Himalayan balsam is an annual herb, native to the western Himalayas. In the early 1800s it was introduced to many parts of Europe, New Zealand and North America as a garden ornamental. Himalayan Balsam has an orchid shaped flower resembling a British policeman’s helmet, which gave rise to its other common name of “Policeman’s helmet”.
Himalayan balsam can completely cover an area and crowd out native vegetation. Mature seed capsules explode when touched and can eject seeds as much as 5 metres from the parent plant, giving it the alternate common name of “Touch-Me-Not plant”. It is mostly found in riparian areas, especially river edges and wetlands.
Since its introduction to parts of North America, Europe and New Zealand, himalayan balsam has been successful in escaping cultivation and invading natural areas. In Canada, it has been reported in eight provinces including British Columbia, Manitoba, Ontario, Quebec, Nova Scotia, New Brunswick, Prince Edward Island and Newfoundland. It is also naturalized in the United States.
Impacts of Himalayan Balsam
- Creates dense stands that prevent native plants from establishing and reduce biodiversity and ecological value of land.
- Prolific nectar producer, drawing pollinators away from surrounding native species.
- Produces about 800 seeds per plant, which are released from capsules once they are disturbed or dry out.
- An annual species that can aggressively replace native perennial plants along river banks, leading to soil erosion.
How to Identify Himalayan Balsam
- Stems are hollow and smooth with purple to reddish colour. Able to grow 1-3 m (3.3-9.8 ft) tall.
- Leaves are 6-15 cm (2.4-5.9 in) long and are widest in the middle with sharply toothed edges.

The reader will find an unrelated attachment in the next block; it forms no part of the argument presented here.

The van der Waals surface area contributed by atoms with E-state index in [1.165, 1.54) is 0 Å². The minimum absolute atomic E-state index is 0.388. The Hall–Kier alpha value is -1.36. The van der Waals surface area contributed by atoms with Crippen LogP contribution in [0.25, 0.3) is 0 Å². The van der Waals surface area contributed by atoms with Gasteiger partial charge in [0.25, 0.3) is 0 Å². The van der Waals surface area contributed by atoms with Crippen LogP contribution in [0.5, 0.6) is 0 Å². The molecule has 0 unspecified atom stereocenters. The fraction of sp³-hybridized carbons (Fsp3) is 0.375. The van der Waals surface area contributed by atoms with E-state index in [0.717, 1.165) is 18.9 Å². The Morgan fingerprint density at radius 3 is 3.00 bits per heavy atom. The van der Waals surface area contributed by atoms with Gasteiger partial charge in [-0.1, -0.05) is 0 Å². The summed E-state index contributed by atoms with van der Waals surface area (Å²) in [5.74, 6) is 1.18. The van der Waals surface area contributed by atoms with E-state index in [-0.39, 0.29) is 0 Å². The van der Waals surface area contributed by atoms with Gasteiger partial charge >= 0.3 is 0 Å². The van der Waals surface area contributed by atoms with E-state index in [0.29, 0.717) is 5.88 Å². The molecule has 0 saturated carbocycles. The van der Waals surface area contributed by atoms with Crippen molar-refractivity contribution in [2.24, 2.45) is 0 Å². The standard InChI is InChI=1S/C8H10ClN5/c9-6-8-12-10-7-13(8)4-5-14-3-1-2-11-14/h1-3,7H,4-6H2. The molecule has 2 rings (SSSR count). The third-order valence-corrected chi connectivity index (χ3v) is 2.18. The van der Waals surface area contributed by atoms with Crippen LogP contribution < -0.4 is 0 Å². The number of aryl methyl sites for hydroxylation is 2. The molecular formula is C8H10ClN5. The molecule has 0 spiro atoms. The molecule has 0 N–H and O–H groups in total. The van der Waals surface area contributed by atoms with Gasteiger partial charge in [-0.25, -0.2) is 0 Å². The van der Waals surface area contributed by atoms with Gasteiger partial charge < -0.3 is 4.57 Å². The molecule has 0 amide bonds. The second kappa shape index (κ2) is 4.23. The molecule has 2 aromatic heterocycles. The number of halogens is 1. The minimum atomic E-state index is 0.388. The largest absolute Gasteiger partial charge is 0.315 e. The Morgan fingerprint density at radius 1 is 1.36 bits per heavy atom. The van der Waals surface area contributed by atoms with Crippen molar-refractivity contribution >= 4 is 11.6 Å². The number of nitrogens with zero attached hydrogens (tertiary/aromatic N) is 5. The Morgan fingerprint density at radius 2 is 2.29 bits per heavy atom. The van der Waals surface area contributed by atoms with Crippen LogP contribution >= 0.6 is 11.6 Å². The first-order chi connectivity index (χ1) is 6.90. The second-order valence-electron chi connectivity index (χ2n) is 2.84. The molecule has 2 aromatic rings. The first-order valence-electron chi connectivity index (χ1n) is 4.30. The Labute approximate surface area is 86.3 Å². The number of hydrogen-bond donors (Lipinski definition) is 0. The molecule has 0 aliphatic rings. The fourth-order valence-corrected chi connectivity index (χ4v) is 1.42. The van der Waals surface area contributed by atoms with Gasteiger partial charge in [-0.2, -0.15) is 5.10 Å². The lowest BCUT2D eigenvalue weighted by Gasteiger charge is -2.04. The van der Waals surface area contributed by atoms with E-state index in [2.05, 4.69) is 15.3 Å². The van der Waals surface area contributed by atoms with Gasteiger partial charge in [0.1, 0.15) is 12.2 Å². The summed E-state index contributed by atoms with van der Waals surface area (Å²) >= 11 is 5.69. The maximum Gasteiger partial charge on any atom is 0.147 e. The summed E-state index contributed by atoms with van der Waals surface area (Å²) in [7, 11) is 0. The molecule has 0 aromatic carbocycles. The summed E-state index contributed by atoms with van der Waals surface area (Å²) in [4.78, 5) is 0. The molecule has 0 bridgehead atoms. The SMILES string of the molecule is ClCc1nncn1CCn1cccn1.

- Flowers have 5 pink, white or purple petals, with 5-10 flowers on each stem.
- Seeds are produced in capsules 1.5-3.5 cm (0.6-1.4 in) long with up to 16 seeds inside. Mature seed capsules explode when touched, launching seeds in all directions up to 5 m (16.4 ft) away.
- Looks similar to Ontario’s native Jewelweed (Impatiens capensis), which is a related species with yellow-orange flowers.
What You Can Do
- Learn how to properly identify Himalayan balsam and how to prevent accidentally spreading this invasive species.
- Avoid using invasive plants in gardens and landscaping.
- Buy native or non-invasive plants from reputable garden suppliers. See Grow Me Instead: Beautiful Non-Invasive Plants for Your Garden.
- Learn how to effectively manage himalayan balsam on your property. Do not dispose of invasive plants in the compost pile – discard them in the regular garbage.
- When hiking, reduce the spread of invasive plants and seeds by staying on trails and keeping pets on a leash.
- If you find Himalayan Balsam or other invasive species in the wild, please contact the Invading Species Hotline at 1-800-563-7711, or visit EDDMapS to report a sighting.
OFAH/OMNRF Invading Species Awareness Program. (2021). Himalayan Balsam. Retrieved from: www.invadingspecies.com.
This factsheet may be reproduced for non-commercial purposes.
Header photo by Jan Samanek, State Phytosanitary Administration.